With Elijah, the Lord was patient with him in the desert, letting him rest and regain his strength. He had angels bring him food and then led him to Mount Horeb, where God appeared to Him and told him to anoint his successor. Again, what happened after that? Elijah went on to prophesy and grow his faith and he never had to face death. God sent chariots and horses of fire and took Elijah up to Heaven in a whirlwind.

And how did God respond to Thomas? Jesus came to him and said, “Put your finger here; see my hands. Reach out your hand and put it into my side. Stop doubting and believe.” He met him at his faith level and Thomas immediately confessed his faith, saying, “My Lord and my God”. He went on to travel and preach the Gospel, baptizing and bringing many to faith.

Be encouraged, seeing that not only does God meet you at your faith level – he also doesn’t leave you there.

So many times, when I’ve had a moment of doubt, my first instinct is to try to hide it from God or pretend it’s not there. But I truly believe we serve a God who loves to use those moments of doubt to grow our faith. He will always meet us exactly where we are, whether we are standing outside looking at the stars, hiding out in the wilderness, standing among friends, or sitting in a quiet room praying for a sign. All we have to do is call out to Him and He will meet us and bring us closer to Him.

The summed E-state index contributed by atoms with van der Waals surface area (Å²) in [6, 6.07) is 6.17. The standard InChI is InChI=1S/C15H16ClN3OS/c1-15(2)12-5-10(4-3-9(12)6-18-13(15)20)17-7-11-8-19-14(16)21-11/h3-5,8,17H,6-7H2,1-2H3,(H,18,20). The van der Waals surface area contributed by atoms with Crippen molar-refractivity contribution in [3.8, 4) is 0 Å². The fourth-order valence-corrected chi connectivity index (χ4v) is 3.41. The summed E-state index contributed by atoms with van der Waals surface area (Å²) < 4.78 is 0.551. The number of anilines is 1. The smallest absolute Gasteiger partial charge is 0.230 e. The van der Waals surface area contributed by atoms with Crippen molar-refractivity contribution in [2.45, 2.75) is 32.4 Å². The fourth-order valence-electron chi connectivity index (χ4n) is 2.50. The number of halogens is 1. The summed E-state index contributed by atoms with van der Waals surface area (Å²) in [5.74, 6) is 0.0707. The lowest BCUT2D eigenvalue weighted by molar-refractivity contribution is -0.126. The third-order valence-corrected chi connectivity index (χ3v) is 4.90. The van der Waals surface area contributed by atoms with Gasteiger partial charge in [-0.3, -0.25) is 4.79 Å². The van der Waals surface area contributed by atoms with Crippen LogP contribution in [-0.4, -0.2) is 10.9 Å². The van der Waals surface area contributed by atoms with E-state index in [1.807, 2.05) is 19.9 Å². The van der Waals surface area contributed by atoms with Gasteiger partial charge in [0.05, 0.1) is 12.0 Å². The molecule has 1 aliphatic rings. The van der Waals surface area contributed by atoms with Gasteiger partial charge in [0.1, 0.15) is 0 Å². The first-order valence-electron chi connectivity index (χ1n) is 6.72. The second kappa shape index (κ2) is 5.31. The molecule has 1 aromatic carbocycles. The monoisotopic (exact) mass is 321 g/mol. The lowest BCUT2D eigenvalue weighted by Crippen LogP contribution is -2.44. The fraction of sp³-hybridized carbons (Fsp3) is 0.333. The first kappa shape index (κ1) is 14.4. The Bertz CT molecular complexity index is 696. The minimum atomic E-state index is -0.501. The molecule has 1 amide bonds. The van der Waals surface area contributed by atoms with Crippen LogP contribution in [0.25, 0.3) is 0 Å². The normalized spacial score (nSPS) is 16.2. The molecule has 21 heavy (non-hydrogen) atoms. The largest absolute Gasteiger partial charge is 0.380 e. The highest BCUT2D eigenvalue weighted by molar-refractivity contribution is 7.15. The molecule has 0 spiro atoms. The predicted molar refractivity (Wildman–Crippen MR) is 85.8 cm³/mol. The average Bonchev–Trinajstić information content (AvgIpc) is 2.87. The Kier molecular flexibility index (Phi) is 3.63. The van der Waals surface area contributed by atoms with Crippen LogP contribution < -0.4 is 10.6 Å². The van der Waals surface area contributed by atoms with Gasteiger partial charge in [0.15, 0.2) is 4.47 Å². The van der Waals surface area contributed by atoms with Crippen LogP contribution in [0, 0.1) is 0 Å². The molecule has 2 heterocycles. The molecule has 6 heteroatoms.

There are two verses I want to leave you with. The first is for when you ask yourself, ‘What exactly is faith?’ Hebrews 11:1 says, “Now faith is confidence in what we hope for and assurance about what we do not see.” And the second is for when you ask yourself, ‘What can faith do?’ Matthew 17:20 says, “Truly I tell you, if you have faith as small as a mustard seed, you can say to this mountain, ‘Move from here to there,’ and it will move. Nothing will be impossible for you.”

The video below is one of the most powerful videos I’ve seen on doubt and the role it plays in the Christian walk.

“My child, when it seems like you have all the right questions, but never enough answers, and your faith is small enough to fit in the cracks of your palms, I told you: Faith the size of mustard seeds can rearrange whole landscapes. Before you doubt me, doubt your doubts. Doubt your doubts and you will see they are just as empty as the tomb that I walked from.”